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What is it with Sufi poetry in English translation and lack of academic rigor?

After the funny thing that happened the last time I tried to read some Sufi poetry, I wanted to, you know, actually read some Sufi poetry. We have a fair bit of it lying around in the house. So I picked up The Illuminated Rumi and Googled the translator.

He had a respectable career as a college professor and was given an honorary doctorate by the University of Tehran and does a lot of PBS specials, so I read the book. Upon double-checking afterward, I find that he doesn't speak or read Persian. I am prepared to accept these poems as actual versions of Rumi, given Barks's public recognition and that I am told, and believe, that it is possible to produce a good version of a poem in translation by collating and rephrasing other versions. But at this point, I just want something with some notes. By someone who reads the language they're translating from. Is this so much to ask? Really?

Also, I would be much more comfortable with this book if Barks did not, in his introduction and interspersions, sound exactly like the first guy whose "translation" I read. Like, with the random capital letters, and cryptic allusions to things in his own life, and occasional anecdotes about his personal Sufi teacher. This book is from some strange universe in which the only difference between total lunacy and complete respectability, in terms of editorial content, is the publisher. It's illustrated, too, and the illustrations are sometimes genuinely beautiful and sometimes remind me very much of that guy who does Celestial Soul Portraits, which, well. I think that link speaks for itself.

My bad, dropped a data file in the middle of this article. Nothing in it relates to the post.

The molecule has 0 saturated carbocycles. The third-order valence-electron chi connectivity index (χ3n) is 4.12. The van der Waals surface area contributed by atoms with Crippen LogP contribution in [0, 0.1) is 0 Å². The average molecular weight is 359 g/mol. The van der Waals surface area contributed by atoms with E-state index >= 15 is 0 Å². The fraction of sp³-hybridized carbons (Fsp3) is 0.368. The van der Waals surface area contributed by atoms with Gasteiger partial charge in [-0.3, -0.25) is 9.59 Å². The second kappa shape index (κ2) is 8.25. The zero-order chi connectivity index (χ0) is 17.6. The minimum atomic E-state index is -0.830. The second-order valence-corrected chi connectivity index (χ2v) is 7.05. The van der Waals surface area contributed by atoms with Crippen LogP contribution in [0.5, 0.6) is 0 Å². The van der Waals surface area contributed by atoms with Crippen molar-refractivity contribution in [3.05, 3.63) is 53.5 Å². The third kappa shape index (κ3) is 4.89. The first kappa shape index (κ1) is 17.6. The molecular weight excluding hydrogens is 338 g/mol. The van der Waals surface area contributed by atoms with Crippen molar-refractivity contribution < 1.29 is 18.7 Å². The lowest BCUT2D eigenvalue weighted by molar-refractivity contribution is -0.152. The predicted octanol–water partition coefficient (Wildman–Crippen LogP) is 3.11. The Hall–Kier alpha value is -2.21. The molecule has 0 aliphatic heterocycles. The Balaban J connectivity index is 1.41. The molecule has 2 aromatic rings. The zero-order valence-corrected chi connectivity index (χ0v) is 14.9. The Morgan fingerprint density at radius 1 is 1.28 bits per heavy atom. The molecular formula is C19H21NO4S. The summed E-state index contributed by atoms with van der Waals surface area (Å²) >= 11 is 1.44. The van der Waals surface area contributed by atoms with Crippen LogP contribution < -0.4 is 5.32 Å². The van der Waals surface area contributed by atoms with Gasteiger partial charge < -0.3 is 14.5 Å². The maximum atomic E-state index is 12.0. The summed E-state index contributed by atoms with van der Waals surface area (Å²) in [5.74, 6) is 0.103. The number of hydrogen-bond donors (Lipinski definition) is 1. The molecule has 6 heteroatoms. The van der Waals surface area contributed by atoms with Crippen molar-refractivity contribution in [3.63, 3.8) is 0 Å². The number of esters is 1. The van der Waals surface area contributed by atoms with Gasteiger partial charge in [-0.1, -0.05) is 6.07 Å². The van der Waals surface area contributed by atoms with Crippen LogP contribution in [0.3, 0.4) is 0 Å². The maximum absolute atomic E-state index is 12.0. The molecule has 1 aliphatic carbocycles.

The poetry here, however, is much, much better than Ladinsky's. Ladinsky's Hafiz is full of generalizations and cryptic allusions and capital letters; this is full of specific single details, cultural allusions to things that are actually things the poet would allude to, and correct grammar. The poetry here has a weight to it that I like, multiple meanings packed into it, a density. I gather Barks is an award-winning poet in his own right: fair enough, this is very good. I do suspect it of actually being Rumi.

But I'd kind of like to confirm that, so can anyone recommend me an edition or a translator of Rumi or Hafiz or any other major Sufi poet that is not going to make me start muttering about how the properly annotated bibliography is one of the great and major works of human civilization and how you're never going to catch me translating poetry from the Mongolian unless and until I learn Mongolian? Thank you.

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